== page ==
Things I like:

The menu system is much the same as the other Yaesu radios I own.
I like the orange display.
The cooling fan is quiet and only comes on when needed.
The head separates by pushing one tab on the side.
The mic has some programmable buttons.
Dedicated front panel buttons for most used functions.
The channel number is displayed along with the frequency or alpha name.
It's easy to append an alpha name for your favorite repeaters.
799 memory locations seems like overkill.
No computer necessary to program in repeaters or other frequencies.

Here's how:

Press V/M (VFO - Memory)key to get in VFO mode if you aren't there already.
Using the mic, enter in the frequency using the number buttons.
Press and hold the SET key to store the frequency into memory. It will automatically index to the next unused memory location, used ones will flash.
Press the SET key to store and exit.
You can add your PL tones to the frequency before you store it or after using the SET key and menus #39 and #40.

I'm guessing the FT-4XR has a similar menu system. Even though I dislike the 'radio on a chip direct conversion' radios, at $80 for a dual band, the FT-4XR is EASILY a better choice than the horrible baofengs with their near impossible user interface.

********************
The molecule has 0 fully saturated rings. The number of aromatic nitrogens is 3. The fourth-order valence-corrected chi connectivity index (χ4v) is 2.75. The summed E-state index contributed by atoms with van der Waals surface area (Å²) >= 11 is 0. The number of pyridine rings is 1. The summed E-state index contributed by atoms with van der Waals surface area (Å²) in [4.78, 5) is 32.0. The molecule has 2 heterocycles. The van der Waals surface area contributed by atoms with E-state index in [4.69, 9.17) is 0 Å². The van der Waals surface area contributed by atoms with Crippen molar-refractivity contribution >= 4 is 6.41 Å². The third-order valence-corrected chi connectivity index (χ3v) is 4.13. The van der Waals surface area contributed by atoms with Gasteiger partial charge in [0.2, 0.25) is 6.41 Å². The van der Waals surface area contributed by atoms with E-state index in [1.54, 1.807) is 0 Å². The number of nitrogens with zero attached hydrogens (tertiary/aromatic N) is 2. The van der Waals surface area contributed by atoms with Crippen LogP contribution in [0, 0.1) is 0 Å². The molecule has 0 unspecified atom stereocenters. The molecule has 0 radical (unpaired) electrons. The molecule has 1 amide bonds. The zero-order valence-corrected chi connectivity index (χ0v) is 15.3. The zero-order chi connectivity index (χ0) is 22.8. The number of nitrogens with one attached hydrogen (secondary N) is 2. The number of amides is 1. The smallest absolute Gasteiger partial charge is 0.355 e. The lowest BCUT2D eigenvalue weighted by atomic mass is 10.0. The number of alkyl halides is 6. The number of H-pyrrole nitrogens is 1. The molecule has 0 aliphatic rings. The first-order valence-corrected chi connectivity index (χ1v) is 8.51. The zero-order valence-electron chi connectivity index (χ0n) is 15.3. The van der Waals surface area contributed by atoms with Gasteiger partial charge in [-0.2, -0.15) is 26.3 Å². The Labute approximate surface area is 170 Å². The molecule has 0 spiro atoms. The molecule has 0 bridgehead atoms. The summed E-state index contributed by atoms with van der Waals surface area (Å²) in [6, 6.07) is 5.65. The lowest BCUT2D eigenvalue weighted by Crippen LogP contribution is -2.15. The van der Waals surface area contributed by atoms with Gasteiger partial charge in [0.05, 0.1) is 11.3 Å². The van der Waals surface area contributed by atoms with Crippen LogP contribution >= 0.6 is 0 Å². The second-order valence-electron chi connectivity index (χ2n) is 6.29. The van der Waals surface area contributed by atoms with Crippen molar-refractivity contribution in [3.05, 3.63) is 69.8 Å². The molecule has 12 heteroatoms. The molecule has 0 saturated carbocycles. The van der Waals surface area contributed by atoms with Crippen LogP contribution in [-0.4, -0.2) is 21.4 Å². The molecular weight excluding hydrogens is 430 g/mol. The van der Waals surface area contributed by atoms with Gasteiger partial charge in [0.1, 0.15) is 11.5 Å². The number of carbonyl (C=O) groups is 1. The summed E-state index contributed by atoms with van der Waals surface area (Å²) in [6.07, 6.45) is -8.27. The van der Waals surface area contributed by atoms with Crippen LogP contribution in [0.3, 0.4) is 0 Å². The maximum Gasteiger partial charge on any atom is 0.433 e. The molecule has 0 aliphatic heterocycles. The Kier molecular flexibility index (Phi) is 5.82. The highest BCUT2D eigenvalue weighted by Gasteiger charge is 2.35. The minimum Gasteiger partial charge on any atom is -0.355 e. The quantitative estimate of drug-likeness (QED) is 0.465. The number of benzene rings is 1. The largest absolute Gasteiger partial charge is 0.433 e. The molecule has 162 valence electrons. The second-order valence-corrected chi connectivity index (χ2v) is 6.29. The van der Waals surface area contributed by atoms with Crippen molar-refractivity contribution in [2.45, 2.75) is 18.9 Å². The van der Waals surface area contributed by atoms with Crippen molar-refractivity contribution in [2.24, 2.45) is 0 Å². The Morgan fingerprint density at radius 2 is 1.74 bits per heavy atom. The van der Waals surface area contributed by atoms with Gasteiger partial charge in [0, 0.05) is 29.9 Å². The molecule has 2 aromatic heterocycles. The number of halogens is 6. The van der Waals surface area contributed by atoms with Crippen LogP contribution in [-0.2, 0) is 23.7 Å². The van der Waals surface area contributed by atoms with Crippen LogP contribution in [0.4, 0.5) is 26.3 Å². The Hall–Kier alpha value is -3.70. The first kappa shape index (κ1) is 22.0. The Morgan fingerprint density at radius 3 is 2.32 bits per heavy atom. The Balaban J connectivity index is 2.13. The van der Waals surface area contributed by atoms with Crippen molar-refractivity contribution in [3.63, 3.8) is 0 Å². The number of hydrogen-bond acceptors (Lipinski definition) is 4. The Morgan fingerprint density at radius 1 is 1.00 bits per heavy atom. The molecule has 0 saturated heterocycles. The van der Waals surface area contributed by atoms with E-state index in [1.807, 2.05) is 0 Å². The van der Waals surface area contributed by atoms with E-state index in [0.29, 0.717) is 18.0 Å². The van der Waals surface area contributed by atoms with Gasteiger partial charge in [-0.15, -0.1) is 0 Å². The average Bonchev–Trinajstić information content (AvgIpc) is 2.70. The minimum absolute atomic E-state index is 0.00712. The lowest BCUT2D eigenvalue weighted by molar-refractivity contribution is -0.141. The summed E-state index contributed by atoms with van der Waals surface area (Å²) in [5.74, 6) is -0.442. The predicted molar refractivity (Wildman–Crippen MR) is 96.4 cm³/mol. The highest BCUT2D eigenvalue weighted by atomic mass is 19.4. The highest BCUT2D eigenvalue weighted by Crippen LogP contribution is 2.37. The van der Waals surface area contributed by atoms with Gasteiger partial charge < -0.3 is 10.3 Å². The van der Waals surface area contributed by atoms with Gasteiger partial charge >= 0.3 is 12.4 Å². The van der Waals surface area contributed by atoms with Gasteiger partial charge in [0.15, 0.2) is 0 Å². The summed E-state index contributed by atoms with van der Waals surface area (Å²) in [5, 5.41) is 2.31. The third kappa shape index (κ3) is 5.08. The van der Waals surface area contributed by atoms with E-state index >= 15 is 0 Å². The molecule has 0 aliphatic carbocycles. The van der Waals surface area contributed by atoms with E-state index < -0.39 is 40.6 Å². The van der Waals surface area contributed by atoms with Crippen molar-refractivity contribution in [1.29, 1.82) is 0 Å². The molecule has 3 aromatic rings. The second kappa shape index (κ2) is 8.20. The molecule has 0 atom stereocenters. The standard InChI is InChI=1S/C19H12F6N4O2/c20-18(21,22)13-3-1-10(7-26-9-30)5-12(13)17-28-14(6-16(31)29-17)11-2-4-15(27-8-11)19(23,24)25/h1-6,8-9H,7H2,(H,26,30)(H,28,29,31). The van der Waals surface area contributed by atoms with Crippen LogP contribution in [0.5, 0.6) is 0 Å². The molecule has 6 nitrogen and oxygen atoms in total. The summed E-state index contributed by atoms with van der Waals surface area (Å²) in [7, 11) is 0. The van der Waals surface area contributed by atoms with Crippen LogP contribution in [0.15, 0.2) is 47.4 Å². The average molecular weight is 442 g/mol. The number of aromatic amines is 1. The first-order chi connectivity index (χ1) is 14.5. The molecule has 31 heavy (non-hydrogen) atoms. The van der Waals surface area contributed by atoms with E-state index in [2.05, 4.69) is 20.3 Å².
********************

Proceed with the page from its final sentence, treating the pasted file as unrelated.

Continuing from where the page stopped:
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Old Yesterday, 11:28 AM
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Originally Posted by Augustman View Post
I have ordered a Diamond MR73SJ mobile antenna for use when I am in my car and also for a better antenna when at home. When I get a chance to test it, I will post the results here.
Yes, a good antenna is everything. The SMA connection on the newer HTs is a bit fragile for something like an end-fed half wave that REALLY gets you out compared to the rubber attenuator that comes on these things.

For a mobile look for a 5/8 wave or 1/2 wave and not a 1/4 wave on 2m. Granted the MR73SJ is much better than the rubber duck, but not optimal.

You want to look at the gain numbers.


dBi is gain compared to a point in space. dBd is gain compared to a reference dipole.



I can work my friend 40 miles away over 9000 foot mountains, on 2m simplex running 5 watts and a Diamond X200 antenna. He says my signal is S7 or better.


I bought the ANLI AL-800 for my old FT-530 which I no longer have.


Then a BNC to SMA adapter to work with my new radios. 3.2/5.6 dBi.